New version of Scrabble from Mattel is collaborative, faster and less ‘intimidating’

Scrabble, the iconic word-building board game, has been reinvented for the first time in 75 years. 

A collaborative, faster-paced version of the game is available now, though only across Europe. The idea behind the alternative version is to make gameplay more accessible for anyone who finds word games intimidating, Mattel said. 


Image: Mattel

The new game comes with a double-sided board, with the original version still available on one side. 

Scrabble Together allows players to work as a team to complete goal cards at their chosen challenge level, with helper cards to aid players throughout the game, and a quicker game with simple scoring, Mattel said. 

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Image: Mattel

Some examples of goal cards include playing a word containing two of the same consonant; playing a word containing at least two different vowels; or playing a vertical word.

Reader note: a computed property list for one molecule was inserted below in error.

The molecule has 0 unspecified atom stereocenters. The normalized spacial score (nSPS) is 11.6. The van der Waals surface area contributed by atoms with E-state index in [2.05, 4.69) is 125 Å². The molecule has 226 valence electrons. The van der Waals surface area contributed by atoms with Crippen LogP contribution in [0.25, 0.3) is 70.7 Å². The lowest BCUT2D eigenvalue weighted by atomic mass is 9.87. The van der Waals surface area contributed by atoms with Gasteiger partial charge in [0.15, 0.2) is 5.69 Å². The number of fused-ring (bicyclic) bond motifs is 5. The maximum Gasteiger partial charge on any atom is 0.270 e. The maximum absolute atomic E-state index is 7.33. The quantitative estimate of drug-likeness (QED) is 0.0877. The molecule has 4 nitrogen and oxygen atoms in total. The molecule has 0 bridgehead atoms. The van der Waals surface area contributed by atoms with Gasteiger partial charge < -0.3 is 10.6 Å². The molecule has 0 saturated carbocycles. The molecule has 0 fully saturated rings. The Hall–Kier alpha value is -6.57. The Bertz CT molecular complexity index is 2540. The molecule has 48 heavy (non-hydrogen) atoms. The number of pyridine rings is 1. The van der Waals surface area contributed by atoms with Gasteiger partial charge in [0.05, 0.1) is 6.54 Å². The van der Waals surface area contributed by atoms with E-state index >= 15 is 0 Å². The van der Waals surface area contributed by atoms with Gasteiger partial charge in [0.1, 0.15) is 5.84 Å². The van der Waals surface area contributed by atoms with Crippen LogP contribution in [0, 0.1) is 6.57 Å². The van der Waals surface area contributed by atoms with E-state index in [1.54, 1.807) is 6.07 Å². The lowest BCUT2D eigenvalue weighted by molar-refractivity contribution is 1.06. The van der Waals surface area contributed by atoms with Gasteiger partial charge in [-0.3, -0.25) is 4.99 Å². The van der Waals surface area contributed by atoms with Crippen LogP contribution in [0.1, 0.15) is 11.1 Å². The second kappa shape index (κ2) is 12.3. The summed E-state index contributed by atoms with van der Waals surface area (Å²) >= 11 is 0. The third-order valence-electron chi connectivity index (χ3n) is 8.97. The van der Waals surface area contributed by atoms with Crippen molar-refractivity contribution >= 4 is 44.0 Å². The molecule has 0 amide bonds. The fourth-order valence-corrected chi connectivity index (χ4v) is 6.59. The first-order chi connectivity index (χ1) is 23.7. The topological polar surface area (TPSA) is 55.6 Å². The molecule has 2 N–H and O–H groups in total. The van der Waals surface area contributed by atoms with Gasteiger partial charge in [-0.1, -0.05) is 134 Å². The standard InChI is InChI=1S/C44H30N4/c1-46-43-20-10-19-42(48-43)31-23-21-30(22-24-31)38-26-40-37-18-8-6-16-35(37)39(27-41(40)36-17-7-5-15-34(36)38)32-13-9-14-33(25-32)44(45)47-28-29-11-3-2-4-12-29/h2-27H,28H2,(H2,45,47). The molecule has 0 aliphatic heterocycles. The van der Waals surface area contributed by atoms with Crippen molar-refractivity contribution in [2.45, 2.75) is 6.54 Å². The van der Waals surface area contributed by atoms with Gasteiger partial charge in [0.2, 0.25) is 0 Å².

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Mattel owns the Scrabble license globally, but not in North America, which is why this new version isn’t available here. 

A spokesperson for Hasbro, which licenses the game in the U.S., confirmed to The Associated Press via email Tuesday that the company currently has no plans for a U.S. update — but added that the brand "love(s) the idea of different ways to play Scrabble and continue to attract new players to the game around the world."

Scrabble’s origins date back to 1931, when American architect Alfred Mosher Butts invented the game’s forerunner. Scrabble’s original name was "Lexiko," according to a Mattel factsheet, and before officially getting the Scrabble title and trademark in 1948, Butts’ creation was also called "Criss-Crosswords," "It" and "Alph."

Seeking to expand their reach, toy companies have rolled out alternative or simplified ways to play board games for years, ranging from "junior" editions made for younger children to multiple sets of instructions that players can opt into for increasing difficulty.

This story was reported from Detroit. The Associated Press contributed.